As camp tips off, a smattering of random thoughts and expectations for the season ahead

Reggie Jackson is primed for a big season after signing a long-term contract to stay with the Pistons over the summer
Ned Dishman (NBAE/Getty)
by Keith Langlois
Web Editor

After today, the 18 healthy players – Brandon Jennings, the 19th, is still working on his Achilles rehab and easing into basketball activity – in Stan Van Gundy’s second Pistons training camp will define the agenda and write their own stories.

But until the evidence of their summer work plays out, until Van Gundy gets enough of a sample size to come to conclusions about playing time and a starting lineup and most effective player combinations and the cutoff point of his rotation, we have only educated guesses to make.

These aren’t predictions. These are expectations based on everything gleaned over a comprehensive summer of work put in by players, coaches and support staff.

  • Reggie Jackson is going to have a big year. He’s 100 times more at ease than when he got here from Oklahoma City last February. Let’s clarify: At ease as in confident and comfortable with his role to run the offense and be the team’s dominant voice, not as in he got paid and now it’s time to coast. Hate to project stats, but I wouldn’t argue with 17 points and nine assists and solid to very good shooting numbers. A common refrain from newcomers to the Pistons who knew about Jackson from his OKC days is something like “I knew he was good, but I didn’t know he was this good.” He’ll have to deal with the weight of expectations after getting a big payday and that sometimes takes an early toll. But the Pistons feel good about hitching their wagon to Reggie Jackson’s star based on everything they know about him.
  • Andre Drummond is still really young and it’s critical to keep that in mind. He’s due for a big year, too, but he’s 22 to Jackson’s 25 and – naturally – he’s got farther to go. Stan Van Gundy has really emphasized to him the importance of becoming the anchor of the team’s defense – just as Jackson is the bellwether offensively – and said at Monday’s media day he has the stuff to lead the NBA in both rebounding and blocked shots someday. One psychological factor in play here is the absence of Greg Monroe and how that affects Drummond. His team really can’t afford his early foul trouble or sluggish nights now and he, like Jackson, has spent the summer preparing himself for not only the prominence of his role but a leadership role, as well.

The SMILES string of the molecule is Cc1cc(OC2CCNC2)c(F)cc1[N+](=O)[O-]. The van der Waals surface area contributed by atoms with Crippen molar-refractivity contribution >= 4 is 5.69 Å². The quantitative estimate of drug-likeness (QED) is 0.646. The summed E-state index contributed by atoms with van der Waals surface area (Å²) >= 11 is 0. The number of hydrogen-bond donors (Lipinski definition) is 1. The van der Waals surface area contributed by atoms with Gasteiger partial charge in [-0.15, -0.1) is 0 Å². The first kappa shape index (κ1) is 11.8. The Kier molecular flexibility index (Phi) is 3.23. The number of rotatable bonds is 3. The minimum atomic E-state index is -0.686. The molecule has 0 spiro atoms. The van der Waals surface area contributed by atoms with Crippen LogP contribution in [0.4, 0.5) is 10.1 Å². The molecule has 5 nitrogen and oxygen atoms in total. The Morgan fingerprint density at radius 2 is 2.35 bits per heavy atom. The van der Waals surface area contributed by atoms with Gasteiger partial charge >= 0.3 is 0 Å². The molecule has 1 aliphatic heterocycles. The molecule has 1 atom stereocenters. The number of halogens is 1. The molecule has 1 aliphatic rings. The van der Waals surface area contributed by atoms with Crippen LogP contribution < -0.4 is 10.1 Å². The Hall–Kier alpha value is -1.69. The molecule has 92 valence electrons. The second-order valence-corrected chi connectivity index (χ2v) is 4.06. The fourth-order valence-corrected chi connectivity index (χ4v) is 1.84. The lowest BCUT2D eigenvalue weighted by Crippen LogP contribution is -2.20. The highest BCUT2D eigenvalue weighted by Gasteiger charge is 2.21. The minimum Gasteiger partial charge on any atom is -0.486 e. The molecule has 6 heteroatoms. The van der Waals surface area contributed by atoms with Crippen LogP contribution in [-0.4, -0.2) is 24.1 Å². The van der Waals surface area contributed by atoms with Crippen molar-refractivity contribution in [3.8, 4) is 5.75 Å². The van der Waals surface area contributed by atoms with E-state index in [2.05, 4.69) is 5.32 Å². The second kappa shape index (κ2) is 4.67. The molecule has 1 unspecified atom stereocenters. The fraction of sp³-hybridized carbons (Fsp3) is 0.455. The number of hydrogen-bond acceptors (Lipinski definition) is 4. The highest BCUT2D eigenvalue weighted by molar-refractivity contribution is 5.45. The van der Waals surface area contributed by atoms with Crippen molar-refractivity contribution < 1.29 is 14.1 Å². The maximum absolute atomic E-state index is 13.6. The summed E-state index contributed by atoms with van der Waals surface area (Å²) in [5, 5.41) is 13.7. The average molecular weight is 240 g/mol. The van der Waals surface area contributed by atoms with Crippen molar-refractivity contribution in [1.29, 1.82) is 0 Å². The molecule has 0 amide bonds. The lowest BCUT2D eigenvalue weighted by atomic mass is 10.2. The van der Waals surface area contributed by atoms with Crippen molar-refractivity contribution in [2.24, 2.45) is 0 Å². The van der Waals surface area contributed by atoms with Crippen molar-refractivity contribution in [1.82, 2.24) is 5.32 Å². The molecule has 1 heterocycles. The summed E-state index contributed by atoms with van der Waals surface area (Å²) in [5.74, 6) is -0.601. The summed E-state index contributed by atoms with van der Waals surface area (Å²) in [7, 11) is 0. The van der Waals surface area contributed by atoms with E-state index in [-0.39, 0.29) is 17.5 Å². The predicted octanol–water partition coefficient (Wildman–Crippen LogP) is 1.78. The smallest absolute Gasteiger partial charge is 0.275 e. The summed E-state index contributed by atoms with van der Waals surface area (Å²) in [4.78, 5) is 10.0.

• Nothing fans fan interest quite like the next big thing and Stanley Johnson could be a really, really big thing. Veterans are almost universally skeptical about hot shots – they adopt a definitive “show me” stance when it comes to rookies – but Johnson is already evoking some whistles and tongue wagging among veteran teammates. I’d bet he finds a way to squeeze 20 minutes a game out of Van Gundy right from jump street and it wouldn’t surprise me if he winds up getting starter’s minutes – whether he starts or not. There are other rookies on teams with major rebuilding to do who have a clearer path to playing time and the stats that come with it, but he’s going to be one of the stars of what could very well be a remarkable rookie class – one of the underrated storylines of the NBA season, I’m guessing, all these dazzling rookies.
  • Lots of interesting chemistry issues bubbling to the surface in a positive way. Drummond and Jackson, perhaps most prominently. They almost immediately displayed a terrific feel for each other in running the pick and roll after Jackson’s mid-season arrival last winter and that will be the backbone of Van Gundy’s offense going forward. Jackson and Kentavious Caldwell-Pope are open about becoming the league’s most athletic and among its elite backcourts. Here’s another combination that could have forceful impact: Caldwell-Pope and Johnson as a hell-raising defensive wing combination. And – this too – a ferocious pair of lane-filling flyers in transition.